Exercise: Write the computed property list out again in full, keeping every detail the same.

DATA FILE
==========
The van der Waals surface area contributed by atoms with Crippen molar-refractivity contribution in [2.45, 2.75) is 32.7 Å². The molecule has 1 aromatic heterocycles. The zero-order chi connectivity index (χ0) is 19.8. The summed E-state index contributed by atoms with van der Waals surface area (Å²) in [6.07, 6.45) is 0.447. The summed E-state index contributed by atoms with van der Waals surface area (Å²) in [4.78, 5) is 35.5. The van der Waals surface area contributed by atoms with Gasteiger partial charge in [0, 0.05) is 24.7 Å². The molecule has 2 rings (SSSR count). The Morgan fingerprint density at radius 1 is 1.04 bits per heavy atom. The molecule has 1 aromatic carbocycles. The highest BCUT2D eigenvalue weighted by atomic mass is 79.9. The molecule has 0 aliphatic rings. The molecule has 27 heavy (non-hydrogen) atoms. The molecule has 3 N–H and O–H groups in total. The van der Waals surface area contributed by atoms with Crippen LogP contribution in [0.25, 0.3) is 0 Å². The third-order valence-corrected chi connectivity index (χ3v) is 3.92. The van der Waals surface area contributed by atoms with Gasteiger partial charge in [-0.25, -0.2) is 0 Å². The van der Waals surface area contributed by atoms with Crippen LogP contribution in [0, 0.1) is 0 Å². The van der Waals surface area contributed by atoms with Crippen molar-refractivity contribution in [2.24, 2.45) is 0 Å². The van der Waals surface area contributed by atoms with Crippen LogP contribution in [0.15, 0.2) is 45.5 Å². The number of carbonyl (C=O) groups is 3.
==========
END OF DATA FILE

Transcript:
The van der Waals surface area contributed by atoms with Crippen molar-refractivity contribution in [2.45, 2.75) is 32.7 Å². The molecule has 1 aromatic heterocycles. The zero-order chi connectivity index (χ0) is 19.8. The summed E-state index contributed by atoms with van der Waals surface area (Å²) in [6.07, 6.45) is 0.447. The summed E-state index contributed by atoms with van der Waals surface area (Å²) in [4.78, 5) is 35.5. The van der Waals surface area contributed by atoms with Gasteiger partial charge in [0, 0.05) is 24.7 Å². The molecule has 2 rings (SSSR count). The Morgan fingerprint density at radius 1 is 1.04 bits per heavy atom. The molecule has 1 aromatic carbocycles. The highest BCUT2D eigenvalue weighted by atomic mass is 79.9. The molecule has 0 aliphatic rings. The molecule has 27 heavy (non-hydrogen) atoms. The molecule has 3 N–H and O–H groups in total. The van der Waals surface area contributed by atoms with Crippen LogP contribution in [0.25, 0.3) is 0 Å². The third-order valence-corrected chi connectivity index (χ3v) is 3.92. The van der Waals surface area contributed by atoms with Gasteiger partial charge in [-0.25, -0.2) is 0 Å². The van der Waals surface area contributed by atoms with Crippen LogP contribution in [0, 0.1) is 0 Å². The van der Waals surface area contributed by atoms with Crippen molar-refractivity contribution in [2.24, 2.45) is 0 Å². The van der Waals surface area contributed by atoms with Crippen LogP contribution in [0.15, 0.2) is 45.5 Å². The number of carbonyl (C=O) groups is 3.